June 1, 2010

queer theology

Same-sex relationships are often rejected based on their biological inability to produce children and their departure from the so-called “healthy” heterosexual family. But, in fact, the Christian church has no long-term interest in the nuclear family. As Gerard Loughlin suggests in Alien Sex: The Body and Desire in Cinema and Theology, the starting point for the church is not the procreating heterosexual couple, but "the theological space of Christ’s ever extending kin, the family of Christ’s friends.”

Furthermore, Loughlin writes, “the church is right to insist on sexual difference, and to mark, enhance and celebrate this difference, while resisting those tendencies in modernity which would deny sexual difference in the name of neuter or egalitarian sex, which is always finally a male sex." A Christian understanding of difference does not reduce identity to immanent markers like gender, ethnicity or sexuality. Counter to the logic of the market, our desires cannot be fulfilled through practices of consumption and domination; nor can we find fulfillment in biological reproduction and familial life. These points of fulfillment express a modern attempt to essentialize subjectivity and fix human desire.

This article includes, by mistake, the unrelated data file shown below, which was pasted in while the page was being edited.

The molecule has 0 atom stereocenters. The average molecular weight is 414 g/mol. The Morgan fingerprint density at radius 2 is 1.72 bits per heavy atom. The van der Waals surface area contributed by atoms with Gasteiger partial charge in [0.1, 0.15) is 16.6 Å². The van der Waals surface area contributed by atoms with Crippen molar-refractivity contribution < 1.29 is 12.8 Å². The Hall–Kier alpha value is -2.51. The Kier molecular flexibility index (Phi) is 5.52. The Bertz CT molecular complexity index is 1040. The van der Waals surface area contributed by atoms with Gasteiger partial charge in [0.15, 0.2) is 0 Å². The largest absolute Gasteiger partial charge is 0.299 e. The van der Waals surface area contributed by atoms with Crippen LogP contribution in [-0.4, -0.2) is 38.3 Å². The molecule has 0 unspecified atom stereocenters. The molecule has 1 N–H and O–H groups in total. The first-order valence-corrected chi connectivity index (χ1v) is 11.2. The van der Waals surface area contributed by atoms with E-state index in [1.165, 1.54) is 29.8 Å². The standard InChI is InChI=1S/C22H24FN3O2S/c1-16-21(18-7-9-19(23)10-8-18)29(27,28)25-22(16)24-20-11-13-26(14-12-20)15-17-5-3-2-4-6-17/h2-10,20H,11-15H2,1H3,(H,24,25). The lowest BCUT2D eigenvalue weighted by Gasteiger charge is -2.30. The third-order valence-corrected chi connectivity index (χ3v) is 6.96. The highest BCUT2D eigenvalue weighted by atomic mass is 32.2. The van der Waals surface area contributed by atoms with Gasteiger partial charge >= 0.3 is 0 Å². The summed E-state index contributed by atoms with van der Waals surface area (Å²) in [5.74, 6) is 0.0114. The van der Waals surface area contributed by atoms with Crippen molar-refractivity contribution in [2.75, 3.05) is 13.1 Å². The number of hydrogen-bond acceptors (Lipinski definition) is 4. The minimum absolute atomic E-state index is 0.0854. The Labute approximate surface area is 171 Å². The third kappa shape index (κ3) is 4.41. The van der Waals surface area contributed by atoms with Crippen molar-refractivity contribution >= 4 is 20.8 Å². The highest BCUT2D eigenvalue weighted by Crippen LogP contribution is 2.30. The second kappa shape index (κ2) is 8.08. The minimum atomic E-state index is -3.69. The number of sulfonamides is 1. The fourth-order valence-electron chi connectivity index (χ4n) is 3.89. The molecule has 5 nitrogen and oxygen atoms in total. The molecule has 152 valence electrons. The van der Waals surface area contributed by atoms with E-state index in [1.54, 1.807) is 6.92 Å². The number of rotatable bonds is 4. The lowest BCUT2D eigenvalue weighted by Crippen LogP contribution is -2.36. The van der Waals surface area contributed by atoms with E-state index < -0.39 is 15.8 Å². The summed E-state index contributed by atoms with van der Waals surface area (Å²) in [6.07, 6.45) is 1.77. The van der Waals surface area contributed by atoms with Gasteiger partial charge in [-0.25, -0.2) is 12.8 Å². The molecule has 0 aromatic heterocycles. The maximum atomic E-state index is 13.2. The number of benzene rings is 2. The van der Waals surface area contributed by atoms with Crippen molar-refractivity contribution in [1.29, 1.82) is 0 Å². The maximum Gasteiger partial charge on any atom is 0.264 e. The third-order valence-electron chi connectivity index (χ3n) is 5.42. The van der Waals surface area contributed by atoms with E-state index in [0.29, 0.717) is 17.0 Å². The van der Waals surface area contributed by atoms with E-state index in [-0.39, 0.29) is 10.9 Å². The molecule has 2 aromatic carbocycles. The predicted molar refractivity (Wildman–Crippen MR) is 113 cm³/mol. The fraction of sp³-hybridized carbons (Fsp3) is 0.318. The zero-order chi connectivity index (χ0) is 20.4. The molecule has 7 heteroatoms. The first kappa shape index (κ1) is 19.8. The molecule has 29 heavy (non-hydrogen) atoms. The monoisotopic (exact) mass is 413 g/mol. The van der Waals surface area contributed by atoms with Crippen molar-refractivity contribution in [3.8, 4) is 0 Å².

Recently, Loughlin edited a collection of essays entitled Queer Theology: Rethinking the Western Body. In his introduction, he writes:
". . . even when theology was culturally dominant it was strange, for it sought the strange; it sought to know the unknowable in Christ, the mystery it was called to seek through following Jesus. And of course it has always been in danger of losing this strangeness by pretending that it has comprehended the mystery, that it can name that which is beyond all names. Indeed — and despite its own best schooling — it has often succumbed to this danger, which it names 'idolatry.'"
". . . queer theology is also queer because it finds — like queer theory — that gay sexuality is not marginal to Christian thought and culture, but oddly central. It finds it to be the dis­avowed but necessary condition for the Christian symbolic; and not simply as that which is rejected in order to sustain its opposite, but upfront on the surface of that opposite, playing in the movement of stories and images that constitutes the Christian imaginary. The most orthodox turns out to be the queerest of all. Moreover, queer theology — like queer theory — reprises the tradition of the church in order to discover the queer interests that were always already at play in the Spirit's movement, in the lives and devotions of saints and sinners, theologians and ecclesiastics. What could be queerer than the thought of Gregory of Nyssa, St John of the Cross or Hans Urs von Balthasar?"

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